Date: 18 Mar 97 03:14:54 From: firstname.lastname@example.org (Larry Stone) Organization: InterServe Communications, Inc. References: 1 2 3 Followups: 1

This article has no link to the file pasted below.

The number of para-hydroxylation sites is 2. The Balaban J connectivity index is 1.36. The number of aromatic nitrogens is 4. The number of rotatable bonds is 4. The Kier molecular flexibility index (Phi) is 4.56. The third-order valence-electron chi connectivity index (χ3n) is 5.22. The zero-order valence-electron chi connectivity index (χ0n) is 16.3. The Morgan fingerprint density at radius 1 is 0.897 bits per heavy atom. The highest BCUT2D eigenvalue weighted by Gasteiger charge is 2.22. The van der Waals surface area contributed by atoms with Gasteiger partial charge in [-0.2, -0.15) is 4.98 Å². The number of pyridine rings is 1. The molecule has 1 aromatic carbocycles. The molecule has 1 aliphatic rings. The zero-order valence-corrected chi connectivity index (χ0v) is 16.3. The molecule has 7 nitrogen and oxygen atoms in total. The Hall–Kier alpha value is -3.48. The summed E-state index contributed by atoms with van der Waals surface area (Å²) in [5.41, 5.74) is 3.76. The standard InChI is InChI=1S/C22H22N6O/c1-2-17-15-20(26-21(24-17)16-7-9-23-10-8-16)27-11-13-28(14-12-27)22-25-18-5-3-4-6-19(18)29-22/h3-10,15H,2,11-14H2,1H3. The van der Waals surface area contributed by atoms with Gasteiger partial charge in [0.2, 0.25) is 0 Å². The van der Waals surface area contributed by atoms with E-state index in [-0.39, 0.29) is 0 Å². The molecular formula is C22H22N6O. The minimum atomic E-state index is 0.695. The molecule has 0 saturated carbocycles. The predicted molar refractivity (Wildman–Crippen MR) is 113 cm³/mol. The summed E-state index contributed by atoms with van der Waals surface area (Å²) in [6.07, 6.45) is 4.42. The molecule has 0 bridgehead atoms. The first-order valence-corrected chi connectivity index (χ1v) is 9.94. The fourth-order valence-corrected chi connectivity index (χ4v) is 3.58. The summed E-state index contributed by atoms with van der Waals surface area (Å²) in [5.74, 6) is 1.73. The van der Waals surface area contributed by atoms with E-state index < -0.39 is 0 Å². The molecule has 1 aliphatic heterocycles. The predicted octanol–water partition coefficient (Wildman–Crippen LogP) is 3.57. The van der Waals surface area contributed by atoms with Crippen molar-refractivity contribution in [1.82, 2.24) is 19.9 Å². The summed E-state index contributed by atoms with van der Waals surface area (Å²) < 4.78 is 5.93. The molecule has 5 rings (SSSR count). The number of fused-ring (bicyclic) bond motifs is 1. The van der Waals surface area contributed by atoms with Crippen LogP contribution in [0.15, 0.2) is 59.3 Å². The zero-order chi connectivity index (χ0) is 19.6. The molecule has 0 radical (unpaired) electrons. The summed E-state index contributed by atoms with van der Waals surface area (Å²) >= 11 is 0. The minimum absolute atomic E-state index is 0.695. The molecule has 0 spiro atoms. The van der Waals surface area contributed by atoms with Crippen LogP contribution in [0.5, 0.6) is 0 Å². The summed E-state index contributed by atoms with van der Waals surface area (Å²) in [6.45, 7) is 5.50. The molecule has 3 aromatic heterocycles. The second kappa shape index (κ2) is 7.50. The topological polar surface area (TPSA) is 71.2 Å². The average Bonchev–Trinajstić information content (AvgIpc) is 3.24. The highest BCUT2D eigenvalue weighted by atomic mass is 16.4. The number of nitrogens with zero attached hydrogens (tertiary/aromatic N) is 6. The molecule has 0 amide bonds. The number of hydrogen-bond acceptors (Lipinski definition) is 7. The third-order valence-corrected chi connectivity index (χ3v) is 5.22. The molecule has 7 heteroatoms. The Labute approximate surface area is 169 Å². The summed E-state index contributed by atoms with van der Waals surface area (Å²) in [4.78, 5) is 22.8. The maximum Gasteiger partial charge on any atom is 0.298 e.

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In article <airliners.1997.620@ohare.Chicago.COM>, kls@ohare.Chicago.COM (Karl Swartz) wrote: >Before the debate resurges on how such a plane gets to Hawaii if it >doesn't have the range for the trip, there's been much past debate on >this point. See http://www.chicago.com/airliners/archives.html for >those old discussions. Obviously some range is gained by flying with >no payload and possibly at slower speeds and/or lower altitudes. Higher altitude, not lower. The higher you go, the less you burn. Of course, you have to be able to get there in the first place and not burn so much fuel doing so that it offsets any gain from cruising that high. The decreased burn is so dramatic, UA 757's between SFO and SNA (323 nautical miles) routinely operate at FL410 (41,000 feet). -- -- Larry Stone --- email@example.com http://www.interserve.com/~lstone/ Belmont, CA, USA My opinions, not United's.